What we’re talking about here today is bigger than just one piece of legislation. It goes to the heart of the American dream itself. I was raised in a household that believed in the American dream, almost like it was our religion. My father came to America when he was 19, spent the next 50 years working blue collar jobs because he believed in the American dream. And I tell you this, the hyper concentration of wealth among the top one 10th of 1% is a mortal threat to the American dream. Consider, in the last generation while the share of the wealth owned by the very top has tripled, the size of the great American middle-class has shrunk and it has shrunk according to PEW considerably. This is the first generation, mine is the first generation, in American history that can say they have seen the decline of the size of the American middle-class.
Brendan Boyle: (08:48)
As Elizabeth was recently reminding me when we were speaking, an American born around the same time as my father had a 90% chance to make more than his parents did. While an American born around the same time I was, has about a 50-50 chance. That’s not consistent with the American dream. The unprecedented spike in wealth among a tiny sliver of the population is stifling both opportunity and social mobility. So the wealth tax is both a fair and necessary step to begin to address this existential challenge.
Brendan Boyle: (09:26)
Now, let me address two criticisms I’ve heard from the outset. First, there are those who will say this is socialism or communism or God knows what else they’ll come up with. Well, they said the same exact thing about Franklin Roosevelt’s proposals in the 1930s. They were wrong then, and they were wrong now. Franklin Roosevelt, wasn’t a socialist, he saved capitalism in the United States, and this proposal was offered very much in that same spirit. Second, there are those who say, I’ve even seen as recently as this morning, those who say that this tax is both unprecedented and unconstitutional. The reality is this concept is not new and it’s perfectly legal.
Brendan Boyle: (10:09)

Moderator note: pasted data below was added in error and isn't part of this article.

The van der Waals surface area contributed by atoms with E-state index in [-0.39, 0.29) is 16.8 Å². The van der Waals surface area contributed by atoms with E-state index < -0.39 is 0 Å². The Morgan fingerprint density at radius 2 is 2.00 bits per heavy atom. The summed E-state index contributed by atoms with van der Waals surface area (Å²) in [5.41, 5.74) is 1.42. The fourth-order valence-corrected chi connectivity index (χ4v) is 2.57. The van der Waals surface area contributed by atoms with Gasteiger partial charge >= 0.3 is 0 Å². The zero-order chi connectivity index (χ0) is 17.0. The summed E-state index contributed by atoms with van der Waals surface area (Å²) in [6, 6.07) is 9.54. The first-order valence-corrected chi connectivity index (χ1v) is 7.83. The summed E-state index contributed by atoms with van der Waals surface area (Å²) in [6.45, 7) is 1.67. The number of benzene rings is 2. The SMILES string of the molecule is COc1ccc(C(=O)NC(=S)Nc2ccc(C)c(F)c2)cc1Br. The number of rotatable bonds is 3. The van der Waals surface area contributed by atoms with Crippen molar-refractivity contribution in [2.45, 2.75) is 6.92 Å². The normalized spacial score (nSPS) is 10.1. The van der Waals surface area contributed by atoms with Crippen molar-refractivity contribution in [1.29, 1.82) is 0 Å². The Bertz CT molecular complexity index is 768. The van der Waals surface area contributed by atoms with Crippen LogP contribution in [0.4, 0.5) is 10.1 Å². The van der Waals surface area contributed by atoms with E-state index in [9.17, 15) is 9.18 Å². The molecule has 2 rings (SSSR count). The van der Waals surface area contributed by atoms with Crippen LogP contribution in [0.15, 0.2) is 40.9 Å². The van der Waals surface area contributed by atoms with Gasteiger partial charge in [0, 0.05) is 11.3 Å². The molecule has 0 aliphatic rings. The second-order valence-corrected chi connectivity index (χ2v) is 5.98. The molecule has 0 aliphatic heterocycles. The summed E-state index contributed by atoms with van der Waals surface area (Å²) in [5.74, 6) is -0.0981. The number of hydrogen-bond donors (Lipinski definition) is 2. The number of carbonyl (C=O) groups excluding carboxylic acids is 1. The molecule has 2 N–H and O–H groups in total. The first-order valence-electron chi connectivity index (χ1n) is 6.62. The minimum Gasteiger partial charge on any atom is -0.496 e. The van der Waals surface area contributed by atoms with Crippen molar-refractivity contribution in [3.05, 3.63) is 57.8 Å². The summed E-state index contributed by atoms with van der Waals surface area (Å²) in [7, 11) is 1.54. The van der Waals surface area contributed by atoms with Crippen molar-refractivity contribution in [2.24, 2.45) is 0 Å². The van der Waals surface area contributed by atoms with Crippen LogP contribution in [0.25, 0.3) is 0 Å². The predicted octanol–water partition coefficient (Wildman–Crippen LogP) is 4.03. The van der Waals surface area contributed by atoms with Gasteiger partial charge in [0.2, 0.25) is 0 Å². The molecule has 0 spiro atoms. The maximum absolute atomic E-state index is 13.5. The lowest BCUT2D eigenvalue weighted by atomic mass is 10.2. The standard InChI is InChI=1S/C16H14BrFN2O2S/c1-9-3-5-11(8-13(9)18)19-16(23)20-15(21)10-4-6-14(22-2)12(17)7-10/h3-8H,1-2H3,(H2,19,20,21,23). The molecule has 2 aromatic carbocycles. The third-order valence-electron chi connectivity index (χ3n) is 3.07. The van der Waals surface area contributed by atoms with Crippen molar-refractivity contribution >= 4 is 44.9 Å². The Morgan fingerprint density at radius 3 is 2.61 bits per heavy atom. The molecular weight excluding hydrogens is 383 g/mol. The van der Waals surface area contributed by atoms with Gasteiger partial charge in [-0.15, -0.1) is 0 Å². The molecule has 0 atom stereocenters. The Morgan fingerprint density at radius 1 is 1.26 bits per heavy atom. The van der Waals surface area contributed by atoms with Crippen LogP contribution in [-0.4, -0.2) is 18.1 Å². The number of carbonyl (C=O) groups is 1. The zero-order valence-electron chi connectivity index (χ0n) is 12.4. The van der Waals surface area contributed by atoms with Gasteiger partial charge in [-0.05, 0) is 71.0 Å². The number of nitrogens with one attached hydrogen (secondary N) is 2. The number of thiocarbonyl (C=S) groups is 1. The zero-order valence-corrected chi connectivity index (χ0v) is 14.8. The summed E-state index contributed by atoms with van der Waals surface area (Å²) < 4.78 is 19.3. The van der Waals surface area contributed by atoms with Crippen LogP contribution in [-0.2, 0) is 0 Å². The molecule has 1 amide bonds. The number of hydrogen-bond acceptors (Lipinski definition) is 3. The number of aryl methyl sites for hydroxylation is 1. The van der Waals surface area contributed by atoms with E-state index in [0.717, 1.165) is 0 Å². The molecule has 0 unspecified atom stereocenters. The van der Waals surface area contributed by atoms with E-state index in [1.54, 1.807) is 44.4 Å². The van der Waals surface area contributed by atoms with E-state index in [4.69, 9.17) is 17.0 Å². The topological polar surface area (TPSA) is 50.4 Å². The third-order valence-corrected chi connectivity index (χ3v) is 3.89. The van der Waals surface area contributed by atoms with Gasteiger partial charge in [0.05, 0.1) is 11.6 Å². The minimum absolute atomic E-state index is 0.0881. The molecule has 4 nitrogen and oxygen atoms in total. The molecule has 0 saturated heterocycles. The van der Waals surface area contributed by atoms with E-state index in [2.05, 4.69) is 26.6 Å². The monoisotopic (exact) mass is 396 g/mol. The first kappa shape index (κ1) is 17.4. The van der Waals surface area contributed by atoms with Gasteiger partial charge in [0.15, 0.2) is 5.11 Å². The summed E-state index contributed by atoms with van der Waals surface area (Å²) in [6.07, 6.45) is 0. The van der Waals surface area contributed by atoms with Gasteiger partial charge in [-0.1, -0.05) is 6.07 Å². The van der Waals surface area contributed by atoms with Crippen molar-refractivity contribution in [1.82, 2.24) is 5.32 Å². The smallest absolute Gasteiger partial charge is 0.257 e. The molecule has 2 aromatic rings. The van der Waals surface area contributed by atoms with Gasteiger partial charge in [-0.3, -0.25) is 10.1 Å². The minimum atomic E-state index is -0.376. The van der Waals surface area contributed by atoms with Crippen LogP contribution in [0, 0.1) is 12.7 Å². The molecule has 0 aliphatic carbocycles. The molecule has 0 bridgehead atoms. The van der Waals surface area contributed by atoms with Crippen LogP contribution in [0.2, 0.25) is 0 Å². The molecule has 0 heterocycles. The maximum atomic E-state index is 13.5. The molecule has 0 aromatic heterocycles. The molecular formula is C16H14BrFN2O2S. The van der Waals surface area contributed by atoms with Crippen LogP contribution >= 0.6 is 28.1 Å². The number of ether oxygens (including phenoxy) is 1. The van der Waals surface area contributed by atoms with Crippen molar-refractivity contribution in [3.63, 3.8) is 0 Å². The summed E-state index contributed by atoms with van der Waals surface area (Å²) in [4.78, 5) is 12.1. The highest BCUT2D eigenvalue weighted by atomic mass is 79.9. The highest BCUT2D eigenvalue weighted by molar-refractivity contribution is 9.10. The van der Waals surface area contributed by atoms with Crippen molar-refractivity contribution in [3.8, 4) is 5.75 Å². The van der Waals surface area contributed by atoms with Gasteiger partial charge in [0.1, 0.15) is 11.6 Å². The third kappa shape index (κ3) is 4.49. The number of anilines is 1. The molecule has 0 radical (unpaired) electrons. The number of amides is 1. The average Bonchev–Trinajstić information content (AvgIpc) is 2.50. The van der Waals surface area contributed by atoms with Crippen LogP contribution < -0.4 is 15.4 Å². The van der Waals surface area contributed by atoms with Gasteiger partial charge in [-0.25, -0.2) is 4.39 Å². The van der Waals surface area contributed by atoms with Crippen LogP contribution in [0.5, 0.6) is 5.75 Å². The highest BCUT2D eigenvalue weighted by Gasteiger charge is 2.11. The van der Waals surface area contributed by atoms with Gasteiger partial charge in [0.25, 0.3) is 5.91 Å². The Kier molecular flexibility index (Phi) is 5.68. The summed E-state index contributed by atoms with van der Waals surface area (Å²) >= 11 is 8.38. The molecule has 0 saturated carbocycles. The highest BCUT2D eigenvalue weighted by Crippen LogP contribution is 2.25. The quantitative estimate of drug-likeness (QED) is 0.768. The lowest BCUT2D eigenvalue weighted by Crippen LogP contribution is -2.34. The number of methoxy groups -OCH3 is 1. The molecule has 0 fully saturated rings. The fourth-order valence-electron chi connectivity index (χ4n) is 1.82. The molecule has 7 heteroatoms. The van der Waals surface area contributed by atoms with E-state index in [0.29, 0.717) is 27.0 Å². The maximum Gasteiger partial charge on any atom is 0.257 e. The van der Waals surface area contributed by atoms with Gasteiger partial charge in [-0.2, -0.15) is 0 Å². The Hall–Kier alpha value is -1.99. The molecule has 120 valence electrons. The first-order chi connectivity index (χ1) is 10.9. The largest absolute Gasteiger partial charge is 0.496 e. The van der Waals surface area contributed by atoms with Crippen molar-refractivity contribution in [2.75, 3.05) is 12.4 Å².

In fact, I standing here will tell you, I already pay a form of a wealth tax, and I’m not a millionaire, far from it as my wife will tell you. Many of you probably pay that same wealth tax, it’s called the property tax. That’s a tax on an asset you own. The only difference between that concept and ours is twofold. First, we’re saying that it’s all of your assets cumulatively, that in excess are more than $50 million before it kicks in. So that is the two differences. First is that it’s cumulative, we’re looking at all the assets. And then second, we are providing an exemption worth $50 million.
Brendan Boyle: (10:51)
I’ve gotten this question today as well about what will happen next in this. I will tell you, I have no doubt, none whatsoever, that this is an idea, a concept that will go very quickly from impossible to inevitable, because it is fair and it is right, and it goes to the very heart of what this country stands for. Thank you.
Elizabeth Warren: (11:15)
Super. Good. So we’ll take questions. How about if we start with any questions around the wealth tax, and then if you’ve got other questions, we’ll stay for those. Sure.
Speaker 5: (11:24)
First question, Senator Warren, do you believe this wealth tax should go in the second reconciliation bill and if so, when you think that will come around?
Elizabeth Warren: (11:29)
Look, I’d be delighted to see us move forward with the wealth tax at any point. It’s something we need in America, and that’s why we’re out here today, we’re putting it out so everyone can see it and start to talk about it. It’s got a lot of details in how it works, it’s got things like what the rate will be for monitoring the income and checking out each of the billionaires that are subject to it and the ultra millionaires. But we want to put it out there so people can start to consider it and put it in a package, we need to move forward on this.